front of the desks, and all of us hov-
funniest story that happened to me
Oooh, the current of excitement
ered behind it. What can I say; we
yesterday!” Tzila was the kind of
that fizzed out of our classroom
were the attraction of the hallway.
person who interrupted conversa-
door that day was enough to pop,
We quickly learned that we needed
complaining nonstop. I had only
came a shade more invisible. At the
to implement rules. NO looking
one container to fill and I didn’t
end of the story, he saved his fellow
through the containers; you must
want to spend my evening search-
mice from a sly, scheming cat, but
to his horror, he had become com-
tions with words like “you people”
and had enough stories to last an
say, 100 plastic bubbles.
The first thing I did when I came
a mouse who never admitted when
he was wrong, and each time he
failed to admit his misdeed, he be-
entire kayak trip across the Pacific.
home that night was search for
close your eyes and choose. Sari and
ing for something to fill it with, so I
The story, as it so happened, was
goodies. I poked around in cabi-
Hadas hastily cut out little strips
raced up the stairs, escaping Rivka’s
pletely transparent and the mice
could no longer see him.
actually pretty funny. The Hirsh
nets and pantries and drawers.
of paper, hole-punched them once,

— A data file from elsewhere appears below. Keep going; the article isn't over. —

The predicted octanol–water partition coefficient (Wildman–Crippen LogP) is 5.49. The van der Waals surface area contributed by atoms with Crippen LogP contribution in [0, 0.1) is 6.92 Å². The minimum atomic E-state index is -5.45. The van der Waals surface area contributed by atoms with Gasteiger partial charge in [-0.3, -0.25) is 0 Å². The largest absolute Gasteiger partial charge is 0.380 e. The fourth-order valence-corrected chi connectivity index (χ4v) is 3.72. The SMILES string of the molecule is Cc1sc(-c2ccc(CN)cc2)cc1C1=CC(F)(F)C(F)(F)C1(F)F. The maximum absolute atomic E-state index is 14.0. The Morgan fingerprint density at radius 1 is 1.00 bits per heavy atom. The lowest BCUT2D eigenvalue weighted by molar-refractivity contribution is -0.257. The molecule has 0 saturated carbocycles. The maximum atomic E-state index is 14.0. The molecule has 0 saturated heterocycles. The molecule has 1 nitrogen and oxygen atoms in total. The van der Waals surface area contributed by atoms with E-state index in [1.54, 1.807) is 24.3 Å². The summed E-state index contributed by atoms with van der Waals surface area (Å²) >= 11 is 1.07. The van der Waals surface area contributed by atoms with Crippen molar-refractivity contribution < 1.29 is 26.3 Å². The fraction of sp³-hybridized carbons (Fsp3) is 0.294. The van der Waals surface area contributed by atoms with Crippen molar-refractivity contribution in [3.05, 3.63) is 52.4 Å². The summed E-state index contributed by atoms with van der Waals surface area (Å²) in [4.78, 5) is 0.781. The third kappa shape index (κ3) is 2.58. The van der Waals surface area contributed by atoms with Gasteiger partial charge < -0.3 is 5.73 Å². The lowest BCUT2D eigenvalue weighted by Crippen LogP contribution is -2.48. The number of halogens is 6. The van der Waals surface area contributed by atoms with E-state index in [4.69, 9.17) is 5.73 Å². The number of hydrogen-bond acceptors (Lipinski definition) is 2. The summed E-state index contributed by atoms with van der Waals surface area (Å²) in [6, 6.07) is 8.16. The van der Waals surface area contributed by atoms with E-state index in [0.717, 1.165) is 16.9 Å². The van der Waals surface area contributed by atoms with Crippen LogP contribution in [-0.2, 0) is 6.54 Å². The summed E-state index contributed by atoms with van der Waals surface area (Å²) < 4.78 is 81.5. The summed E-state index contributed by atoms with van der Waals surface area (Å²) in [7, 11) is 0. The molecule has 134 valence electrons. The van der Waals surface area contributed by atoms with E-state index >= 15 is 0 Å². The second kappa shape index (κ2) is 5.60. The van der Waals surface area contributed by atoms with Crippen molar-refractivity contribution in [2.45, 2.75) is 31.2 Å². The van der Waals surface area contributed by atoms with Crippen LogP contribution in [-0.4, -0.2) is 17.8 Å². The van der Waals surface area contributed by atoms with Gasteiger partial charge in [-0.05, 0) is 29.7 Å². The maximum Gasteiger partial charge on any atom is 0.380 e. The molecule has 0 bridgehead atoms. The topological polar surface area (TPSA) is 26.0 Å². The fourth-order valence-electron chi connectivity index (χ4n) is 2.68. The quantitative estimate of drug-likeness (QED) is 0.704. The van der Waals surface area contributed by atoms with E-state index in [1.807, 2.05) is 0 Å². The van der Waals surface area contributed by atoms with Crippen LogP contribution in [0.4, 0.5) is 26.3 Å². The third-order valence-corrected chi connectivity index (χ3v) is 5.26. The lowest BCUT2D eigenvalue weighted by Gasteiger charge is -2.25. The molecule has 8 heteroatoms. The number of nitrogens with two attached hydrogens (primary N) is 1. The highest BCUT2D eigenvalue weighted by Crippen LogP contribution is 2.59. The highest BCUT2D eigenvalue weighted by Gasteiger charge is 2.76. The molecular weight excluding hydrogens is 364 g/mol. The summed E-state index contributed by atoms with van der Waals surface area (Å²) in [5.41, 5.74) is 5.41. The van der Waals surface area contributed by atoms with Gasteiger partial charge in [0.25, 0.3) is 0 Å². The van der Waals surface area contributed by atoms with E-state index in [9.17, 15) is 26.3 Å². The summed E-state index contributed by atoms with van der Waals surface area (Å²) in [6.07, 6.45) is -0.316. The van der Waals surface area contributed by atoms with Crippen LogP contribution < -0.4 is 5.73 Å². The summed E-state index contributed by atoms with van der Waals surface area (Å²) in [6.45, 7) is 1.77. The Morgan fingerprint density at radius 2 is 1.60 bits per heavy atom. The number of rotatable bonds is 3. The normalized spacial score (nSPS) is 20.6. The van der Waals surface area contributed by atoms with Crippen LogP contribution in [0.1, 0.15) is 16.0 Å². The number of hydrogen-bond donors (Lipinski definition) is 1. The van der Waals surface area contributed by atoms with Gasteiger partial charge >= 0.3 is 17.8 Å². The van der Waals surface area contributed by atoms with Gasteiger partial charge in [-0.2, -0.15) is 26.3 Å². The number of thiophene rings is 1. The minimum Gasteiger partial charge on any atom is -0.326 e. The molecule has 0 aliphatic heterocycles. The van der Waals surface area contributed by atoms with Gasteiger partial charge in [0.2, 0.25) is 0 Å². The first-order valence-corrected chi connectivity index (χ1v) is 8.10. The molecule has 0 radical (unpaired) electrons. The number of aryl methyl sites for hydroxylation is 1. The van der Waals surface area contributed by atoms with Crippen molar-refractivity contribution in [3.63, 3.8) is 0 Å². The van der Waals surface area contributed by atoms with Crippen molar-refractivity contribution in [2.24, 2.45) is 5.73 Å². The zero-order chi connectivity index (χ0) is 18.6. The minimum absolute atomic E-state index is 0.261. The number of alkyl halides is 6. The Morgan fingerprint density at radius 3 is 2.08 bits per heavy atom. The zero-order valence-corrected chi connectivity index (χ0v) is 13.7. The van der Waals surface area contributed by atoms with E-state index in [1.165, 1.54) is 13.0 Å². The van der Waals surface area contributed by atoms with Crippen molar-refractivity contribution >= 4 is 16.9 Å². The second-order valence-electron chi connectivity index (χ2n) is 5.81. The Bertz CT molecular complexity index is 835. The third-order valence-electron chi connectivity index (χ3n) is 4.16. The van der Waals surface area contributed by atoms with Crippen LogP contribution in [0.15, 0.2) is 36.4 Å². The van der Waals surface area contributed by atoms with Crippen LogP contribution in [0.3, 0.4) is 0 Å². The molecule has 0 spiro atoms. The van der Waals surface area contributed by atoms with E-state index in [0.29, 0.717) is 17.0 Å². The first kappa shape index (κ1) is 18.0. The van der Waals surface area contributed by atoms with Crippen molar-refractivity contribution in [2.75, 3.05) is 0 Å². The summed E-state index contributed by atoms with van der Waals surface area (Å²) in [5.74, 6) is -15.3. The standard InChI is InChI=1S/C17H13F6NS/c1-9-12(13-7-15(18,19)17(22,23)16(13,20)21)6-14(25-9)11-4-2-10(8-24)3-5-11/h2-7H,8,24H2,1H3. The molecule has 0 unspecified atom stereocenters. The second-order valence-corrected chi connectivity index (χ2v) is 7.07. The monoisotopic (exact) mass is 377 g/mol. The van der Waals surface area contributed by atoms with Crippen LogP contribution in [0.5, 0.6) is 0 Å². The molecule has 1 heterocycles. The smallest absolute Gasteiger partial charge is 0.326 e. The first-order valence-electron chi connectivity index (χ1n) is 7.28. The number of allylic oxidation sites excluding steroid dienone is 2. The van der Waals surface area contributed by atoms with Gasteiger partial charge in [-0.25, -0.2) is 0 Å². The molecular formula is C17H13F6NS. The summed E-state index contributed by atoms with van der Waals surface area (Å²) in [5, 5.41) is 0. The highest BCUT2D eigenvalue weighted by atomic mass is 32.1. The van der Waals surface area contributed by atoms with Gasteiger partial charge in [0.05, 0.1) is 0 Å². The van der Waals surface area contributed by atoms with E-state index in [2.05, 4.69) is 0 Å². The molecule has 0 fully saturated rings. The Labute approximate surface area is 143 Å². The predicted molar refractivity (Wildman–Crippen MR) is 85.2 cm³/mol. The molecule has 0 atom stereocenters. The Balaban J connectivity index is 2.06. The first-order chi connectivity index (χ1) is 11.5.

kvetches, and bared my teeth as I
family was at the pizza shop when
I searched my room from top to
and gave them out to each girl who
parted with my least favorite key-
day with another 100 medicine
containers to fill. Maybe I was imag-
little boy Hirsh wheedled and
bottom. I’m not the sort of person
returned her medicine container.
chain, a little basketball suspended
begged and finally got a quarter
to have random stuff lying around
Ten hole punches on your strip and
from a chain.
from Mr. Hirsh for a prize from the
and I couldn’t find anything I was
machine at the front of the shop.
willing to part with.
Tzila helped little boy Hirsh feed the
quarter into the slot, and then all
I found myself back in the kitchen, combing through the pantries
Atara arrived at school the next
A few minutes later, there was
ining it, but that sagging canvas bag
pummeling sound on the door and
was greeted with just a wee bit less
the day was over, there were only
half of Rivka’s tear-streaked face
37 full containers left. We had 63
appeared in the slat.
you got a free prize.
By the time the last recess of
We sold the remainder of the
“Devoraaaa,” she wailed, “I can’t
of a sudden, the plastic containers
again. I was debating whether I
newly- emptied ones to fill, and
rolled out one by one through the
could stuff mine with Reese’s Puffs
Atara promised she’d bring another
find my Hot Tamales and Sour
went home with ten containers
to fill. I parted with five more key
prizes that day and later, every girl
hole on the bottom, filling his hands
when a small brown paper bag
hundred plastic containers the next
Belts! I put them in a bag on the
and overflowing onto the floor.
on the top corner caught my eye.
top shelf in the pantry and now it’s
chains, then I had had enough of
gooooone.” Hiccup, sniff, hiccup.
sentimental parting and filled the
Something had been activated in the
I opened it eagerly and stared in
mechanism, the manager said, and
delight at the pack of Hot Tamales
My good mood was wiped away
that night by my sister Rivka.
A little icy wand shot through my
he let them keep a whopping seven-
and two individually wrapped Sour
Something was up with her. She
veins. I blinked. Oh, boy. And I had
teen containers of prizes!
Belts inside. We are not a candy
was crying and kvetching and
been thinking miracles.
remaining five containers with
The phone rang for me six times